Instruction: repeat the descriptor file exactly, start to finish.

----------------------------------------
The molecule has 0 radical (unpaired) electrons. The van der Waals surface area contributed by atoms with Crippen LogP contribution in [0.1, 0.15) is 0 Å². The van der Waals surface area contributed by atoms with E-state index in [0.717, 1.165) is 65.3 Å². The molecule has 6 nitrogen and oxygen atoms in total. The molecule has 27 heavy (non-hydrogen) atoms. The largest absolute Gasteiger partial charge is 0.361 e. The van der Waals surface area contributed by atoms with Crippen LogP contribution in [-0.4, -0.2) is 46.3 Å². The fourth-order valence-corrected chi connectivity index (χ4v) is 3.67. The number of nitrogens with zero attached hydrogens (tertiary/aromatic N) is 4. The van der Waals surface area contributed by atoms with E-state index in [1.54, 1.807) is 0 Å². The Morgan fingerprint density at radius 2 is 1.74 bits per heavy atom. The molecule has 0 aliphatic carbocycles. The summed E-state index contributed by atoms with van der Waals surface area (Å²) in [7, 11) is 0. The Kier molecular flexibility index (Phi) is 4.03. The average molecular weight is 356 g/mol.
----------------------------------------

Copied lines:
The molecule has 0 radical (unpaired) electrons. The van der Waals surface area contributed by atoms with Crippen LogP contribution in [0.1, 0.15) is 0 Å². The van der Waals surface area contributed by atoms with E-state index in [0.717, 1.165) is 65.3 Å². The molecule has 6 nitrogen and oxygen atoms in total. The molecule has 27 heavy (non-hydrogen) atoms. The largest absolute Gasteiger partial charge is 0.361 e. The van der Waals surface area contributed by atoms with Crippen LogP contribution in [-0.4, -0.2) is 46.3 Å². The fourth-order valence-corrected chi connectivity index (χ4v) is 3.67. The number of nitrogens with zero attached hydrogens (tertiary/aromatic N) is 4. The van der Waals surface area contributed by atoms with E-state index in [1.54, 1.807) is 0 Å². The Morgan fingerprint density at radius 2 is 1.74 bits per heavy atom. The molecule has 0 aliphatic carbocycles. The summed E-state index contributed by atoms with van der Waals surface area (Å²) in [7, 11) is 0. The Kier molecular flexibility index (Phi) is 4.03. The average molecular weight is 356 g/mol.